After graduating from the University of Nairobi with a Bachelors of Arts degree in Land Economics in 1997, David Irimu landed a job with the Nairobi city council as a valuer. He worked with the Council until 2003 when he joined Metrocosmo Limited. A year later, he became the Director and is currently pursuing his Masters degree in Business Administration at the University of Nairobi. The African Executive talks to him.
A.E: What is Metrocosmo Limited?
Irimu: It is a professional Valuation and real estate consulting company.
A.E: What are your activities?
Irimu: We assess the worth of property in the market, manage and maintain property on behalf of the landlords at a fee, sell and let property, and offer consultation services on real estates.
A.E: How do you value property?
Irimu: To value any property, we use three methods: the comparable approach, where we compare the property with others that are located in the same area and use the available information to value. The income method where we put into consideration that any property that generates income has value. For instance, if someone tells me he pays Ksh.12,000 on rent, I will be able to get a rough estimate on the property’s worth even without going to the ground. Lastly, the cost method where we price all the material used in a building to come up with the value. All these methods are correlated. We use them to give an expert opinion on the worth of property.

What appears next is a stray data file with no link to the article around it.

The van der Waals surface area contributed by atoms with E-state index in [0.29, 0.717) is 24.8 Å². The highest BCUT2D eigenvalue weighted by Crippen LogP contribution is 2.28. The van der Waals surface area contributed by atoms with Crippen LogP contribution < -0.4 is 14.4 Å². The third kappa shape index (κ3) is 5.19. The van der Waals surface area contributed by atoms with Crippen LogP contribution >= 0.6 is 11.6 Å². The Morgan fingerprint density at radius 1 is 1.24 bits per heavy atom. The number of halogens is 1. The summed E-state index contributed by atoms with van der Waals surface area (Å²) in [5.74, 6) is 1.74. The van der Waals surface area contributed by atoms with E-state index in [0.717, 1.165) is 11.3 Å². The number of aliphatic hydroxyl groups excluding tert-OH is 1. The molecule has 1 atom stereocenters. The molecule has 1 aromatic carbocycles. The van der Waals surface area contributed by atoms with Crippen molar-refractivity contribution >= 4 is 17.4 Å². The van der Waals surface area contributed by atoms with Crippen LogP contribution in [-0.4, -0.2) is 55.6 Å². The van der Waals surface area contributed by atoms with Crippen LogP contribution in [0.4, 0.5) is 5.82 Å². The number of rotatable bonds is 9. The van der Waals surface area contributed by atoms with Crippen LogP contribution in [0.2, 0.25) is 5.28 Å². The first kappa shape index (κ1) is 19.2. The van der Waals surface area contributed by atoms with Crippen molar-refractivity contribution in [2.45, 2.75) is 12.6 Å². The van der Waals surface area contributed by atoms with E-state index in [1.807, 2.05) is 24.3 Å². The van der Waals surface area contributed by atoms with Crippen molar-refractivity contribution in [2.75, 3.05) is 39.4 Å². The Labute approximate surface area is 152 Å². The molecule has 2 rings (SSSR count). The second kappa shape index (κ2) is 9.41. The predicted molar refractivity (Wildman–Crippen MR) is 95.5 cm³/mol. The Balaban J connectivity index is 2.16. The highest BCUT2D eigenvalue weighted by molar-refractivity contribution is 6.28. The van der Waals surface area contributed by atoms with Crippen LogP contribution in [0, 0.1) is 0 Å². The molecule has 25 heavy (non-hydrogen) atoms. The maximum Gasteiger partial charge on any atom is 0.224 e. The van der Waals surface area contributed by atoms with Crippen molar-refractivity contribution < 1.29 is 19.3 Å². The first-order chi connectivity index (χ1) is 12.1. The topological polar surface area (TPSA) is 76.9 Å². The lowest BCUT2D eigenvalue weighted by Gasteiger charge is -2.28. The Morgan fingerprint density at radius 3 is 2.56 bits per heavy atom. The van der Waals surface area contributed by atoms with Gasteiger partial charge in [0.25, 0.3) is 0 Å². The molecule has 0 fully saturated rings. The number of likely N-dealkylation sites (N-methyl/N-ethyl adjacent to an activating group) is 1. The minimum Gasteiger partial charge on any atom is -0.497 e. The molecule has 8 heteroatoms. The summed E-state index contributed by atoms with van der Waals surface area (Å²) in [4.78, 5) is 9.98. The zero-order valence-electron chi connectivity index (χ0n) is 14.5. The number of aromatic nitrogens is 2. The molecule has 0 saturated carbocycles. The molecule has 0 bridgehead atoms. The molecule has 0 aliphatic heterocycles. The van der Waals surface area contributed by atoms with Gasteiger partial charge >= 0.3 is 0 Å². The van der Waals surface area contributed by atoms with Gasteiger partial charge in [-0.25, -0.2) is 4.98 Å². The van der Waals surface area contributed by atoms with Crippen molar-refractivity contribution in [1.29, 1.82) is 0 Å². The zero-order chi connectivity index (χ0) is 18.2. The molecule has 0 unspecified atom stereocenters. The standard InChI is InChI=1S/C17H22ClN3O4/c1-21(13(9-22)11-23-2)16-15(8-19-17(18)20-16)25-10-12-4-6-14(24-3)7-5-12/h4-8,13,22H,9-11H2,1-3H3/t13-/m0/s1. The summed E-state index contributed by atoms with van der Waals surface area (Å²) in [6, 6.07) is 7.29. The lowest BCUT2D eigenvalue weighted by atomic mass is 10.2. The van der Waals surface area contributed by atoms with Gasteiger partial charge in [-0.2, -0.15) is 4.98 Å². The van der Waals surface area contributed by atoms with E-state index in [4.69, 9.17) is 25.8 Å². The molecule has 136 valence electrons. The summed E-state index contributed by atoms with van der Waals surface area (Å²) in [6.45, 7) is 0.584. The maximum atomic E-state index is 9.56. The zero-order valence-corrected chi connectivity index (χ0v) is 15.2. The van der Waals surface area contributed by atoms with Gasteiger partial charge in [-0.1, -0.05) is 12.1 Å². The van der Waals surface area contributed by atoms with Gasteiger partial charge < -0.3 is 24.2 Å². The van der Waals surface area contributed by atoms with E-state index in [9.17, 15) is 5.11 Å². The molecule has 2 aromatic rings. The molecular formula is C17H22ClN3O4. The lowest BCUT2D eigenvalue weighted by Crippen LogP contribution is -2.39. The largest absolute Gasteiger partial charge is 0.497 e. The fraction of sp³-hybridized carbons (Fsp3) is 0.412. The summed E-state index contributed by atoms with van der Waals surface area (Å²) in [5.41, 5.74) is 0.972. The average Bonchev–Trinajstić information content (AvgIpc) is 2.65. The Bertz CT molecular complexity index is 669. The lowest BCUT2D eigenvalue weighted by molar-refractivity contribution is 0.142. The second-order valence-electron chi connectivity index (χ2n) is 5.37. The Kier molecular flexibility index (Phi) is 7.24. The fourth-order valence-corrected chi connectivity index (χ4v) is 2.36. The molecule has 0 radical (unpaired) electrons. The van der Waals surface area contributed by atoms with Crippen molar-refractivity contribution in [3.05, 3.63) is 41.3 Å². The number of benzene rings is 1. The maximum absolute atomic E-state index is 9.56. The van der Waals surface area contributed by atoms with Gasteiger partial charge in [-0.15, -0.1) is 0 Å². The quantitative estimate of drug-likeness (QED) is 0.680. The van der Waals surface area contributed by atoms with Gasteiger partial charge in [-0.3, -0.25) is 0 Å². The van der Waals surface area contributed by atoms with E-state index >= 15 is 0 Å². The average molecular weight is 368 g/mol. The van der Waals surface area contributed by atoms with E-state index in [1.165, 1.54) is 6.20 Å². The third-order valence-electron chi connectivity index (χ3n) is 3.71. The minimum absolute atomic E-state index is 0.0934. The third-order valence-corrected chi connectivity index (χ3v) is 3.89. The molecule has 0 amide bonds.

A.E: Do you work hand in hand with other professions?
Irimu: Yes. We work with property developers who buy land and construct. We value the property and get them people to buy. We also work with quantity surveyors who do the costing before construction commences; banks who consult valuers to know the value of the property before they can give mortgages and lawyers who are always present if agreements have to be signed, among others. Some tenants prefer a lawyer to deal with the valuer or agent on their behalf. Other than these, when letting property, we work with maintenance engineers, security companies, and cleaning firms among others.
A.E: Do you have branches in Kenya?
Irimu: Our head office is in Nairobi. We have other offices in Mombasa, Eldoret and Nakuru. The reason behind this is to minimize disbursement costs. For example, assuming we did not have the Mombasa office and had a client who wanted his property in Mombasa valued, what would happen? The client would have to pay for my transport, accommodation and meals among other costs.